Move to designate Missouri 'Great Rivers State' starts flowing
From barbecue to Branson, Missouri possesses plenty of noteworthy ventures. But a push is underway to showcase one of the state's most scenic features -- its rivers.
State Sen. John Lamping, R-Ladue, plans to introduce a resolution Tuesday in the Missouri Senate to spur the state's Department of Tourism to tout Missouri as the "Great Rivers State."
According to a draft obtained by the Beacon, the resolution will encourage the use of the "Great Rivers State" as a slogan for Missouri. It will also urge the Division of Tourism to recognize and incorporate the slogan in promoting tourism.
"Two of this country's greatest waterways, the Mississippi River on Missouri's eastern border and the Missouri River, which winds across the state, helped Missouri become a supply center for many of the westward-bound settlers of the nation's early years," the resolution states.
In an e-mail, Lamping's aide Jennae Neustadt said the resolution must go through the committee before it receives a vote on the Senate floor. If the Senate passes it, the measure would go to the House -- and through a similar process.
Holly Neill, the executive director of the Missouri Stream Team Watershed Coalition, said the measure isn't meant to supplant the "Show Me State" as a motto. The resolution notes, for example, the state is already called the "Cave State," the "Lead State," the "Bullion State," the "Ozark State," the "Iron Mountain State" and the "Pennsylvania of the West."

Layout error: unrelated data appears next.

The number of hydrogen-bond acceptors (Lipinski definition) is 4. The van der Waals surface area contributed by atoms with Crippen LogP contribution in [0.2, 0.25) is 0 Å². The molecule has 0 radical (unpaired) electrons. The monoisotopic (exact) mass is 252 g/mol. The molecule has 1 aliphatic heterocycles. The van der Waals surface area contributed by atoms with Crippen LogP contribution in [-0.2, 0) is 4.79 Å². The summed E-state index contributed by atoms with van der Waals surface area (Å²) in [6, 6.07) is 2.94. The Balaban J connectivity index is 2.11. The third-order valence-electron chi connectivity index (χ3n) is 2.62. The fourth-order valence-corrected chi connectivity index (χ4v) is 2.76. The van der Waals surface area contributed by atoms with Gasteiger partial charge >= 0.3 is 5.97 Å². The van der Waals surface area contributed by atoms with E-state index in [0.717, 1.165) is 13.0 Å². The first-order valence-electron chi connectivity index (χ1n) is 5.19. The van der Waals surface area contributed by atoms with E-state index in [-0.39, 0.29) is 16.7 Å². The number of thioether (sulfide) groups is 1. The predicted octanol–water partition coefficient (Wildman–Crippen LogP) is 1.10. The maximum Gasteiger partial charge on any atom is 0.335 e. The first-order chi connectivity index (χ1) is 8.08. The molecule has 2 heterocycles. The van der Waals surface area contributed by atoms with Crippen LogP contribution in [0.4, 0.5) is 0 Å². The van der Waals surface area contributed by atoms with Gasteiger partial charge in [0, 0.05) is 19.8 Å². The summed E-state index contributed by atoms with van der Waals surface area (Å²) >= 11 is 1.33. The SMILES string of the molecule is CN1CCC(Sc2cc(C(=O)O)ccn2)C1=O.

Rather, Neill said she's hoping the resolution will provide a bit of incentive for people to explore -- and conserve -- some of the state's waterways.
"It really showcases and allows people to fully embrace the fact that we have such wonderful natural resources in our water and streams and rivers all across the state," Neill said. "It's just something that Missourians really value. And it's just a way to showcase that value and connect us to the water we have in the state."
The resolution comes as "Great Rivers State" license plates are being sold. Once enough plates are snatched up, Neill said they'll become available to the general public.
"It's kind of perfect timing now that we have the Great Rivers State on the specialty plate," Neill said. "It'll be a nice complement."
Jason Rosenbaum, a freelance journalist in St. Louis, covers state and local government and politics. This article first appeared in the St. Louis Beacon.